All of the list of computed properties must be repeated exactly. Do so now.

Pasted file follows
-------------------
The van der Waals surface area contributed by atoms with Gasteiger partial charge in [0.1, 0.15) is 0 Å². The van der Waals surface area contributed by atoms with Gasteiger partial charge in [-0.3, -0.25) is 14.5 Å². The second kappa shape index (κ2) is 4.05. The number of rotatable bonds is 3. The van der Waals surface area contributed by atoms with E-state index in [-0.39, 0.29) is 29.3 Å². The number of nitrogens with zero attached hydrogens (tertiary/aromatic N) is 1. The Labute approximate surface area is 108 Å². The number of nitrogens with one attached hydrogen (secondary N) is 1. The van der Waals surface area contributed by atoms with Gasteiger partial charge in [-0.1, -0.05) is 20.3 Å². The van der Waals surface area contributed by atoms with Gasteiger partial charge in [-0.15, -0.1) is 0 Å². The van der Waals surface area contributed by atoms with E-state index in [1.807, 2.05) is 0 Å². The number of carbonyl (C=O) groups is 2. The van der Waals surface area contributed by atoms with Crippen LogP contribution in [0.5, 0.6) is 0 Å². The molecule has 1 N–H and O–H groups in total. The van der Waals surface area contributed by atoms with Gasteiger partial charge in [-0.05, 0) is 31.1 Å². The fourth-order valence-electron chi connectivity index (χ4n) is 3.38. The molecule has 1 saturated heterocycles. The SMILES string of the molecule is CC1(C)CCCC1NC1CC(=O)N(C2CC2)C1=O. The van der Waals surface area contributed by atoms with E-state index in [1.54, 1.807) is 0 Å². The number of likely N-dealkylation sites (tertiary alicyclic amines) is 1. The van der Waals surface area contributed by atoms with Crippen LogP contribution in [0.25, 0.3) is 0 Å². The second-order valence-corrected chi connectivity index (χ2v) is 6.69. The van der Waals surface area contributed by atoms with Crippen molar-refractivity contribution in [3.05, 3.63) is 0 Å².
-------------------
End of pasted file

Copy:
The van der Waals surface area contributed by atoms with Gasteiger partial charge in [0.1, 0.15) is 0 Å². The van der Waals surface area contributed by atoms with Gasteiger partial charge in [-0.3, -0.25) is 14.5 Å². The second kappa shape index (κ2) is 4.05. The number of rotatable bonds is 3. The van der Waals surface area contributed by atoms with E-state index in [-0.39, 0.29) is 29.3 Å². The number of nitrogens with zero attached hydrogens (tertiary/aromatic N) is 1. The Labute approximate surface area is 108 Å². The number of nitrogens with one attached hydrogen (secondary N) is 1. The van der Waals surface area contributed by atoms with Gasteiger partial charge in [-0.1, -0.05) is 20.3 Å². The van der Waals surface area contributed by atoms with Gasteiger partial charge in [-0.15, -0.1) is 0 Å². The van der Waals surface area contributed by atoms with E-state index in [1.807, 2.05) is 0 Å². The number of carbonyl (C=O) groups is 2. The van der Waals surface area contributed by atoms with Crippen LogP contribution in [0.5, 0.6) is 0 Å². The molecule has 1 N–H and O–H groups in total. The van der Waals surface area contributed by atoms with Gasteiger partial charge in [-0.05, 0) is 31.1 Å². The fourth-order valence-electron chi connectivity index (χ4n) is 3.38. The molecule has 1 saturated heterocycles. The SMILES string of the molecule is CC1(C)CCCC1NC1CC(=O)N(C2CC2)C1=O. The van der Waals surface area contributed by atoms with E-state index in [1.54, 1.807) is 0 Å². The number of likely N-dealkylation sites (tertiary alicyclic amines) is 1. The van der Waals surface area contributed by atoms with Crippen LogP contribution in [0.25, 0.3) is 0 Å². The second-order valence-corrected chi connectivity index (χ2v) is 6.69. The van der Waals surface area contributed by atoms with Crippen molar-refractivity contribution in [3.05, 3.63) is 0 Å².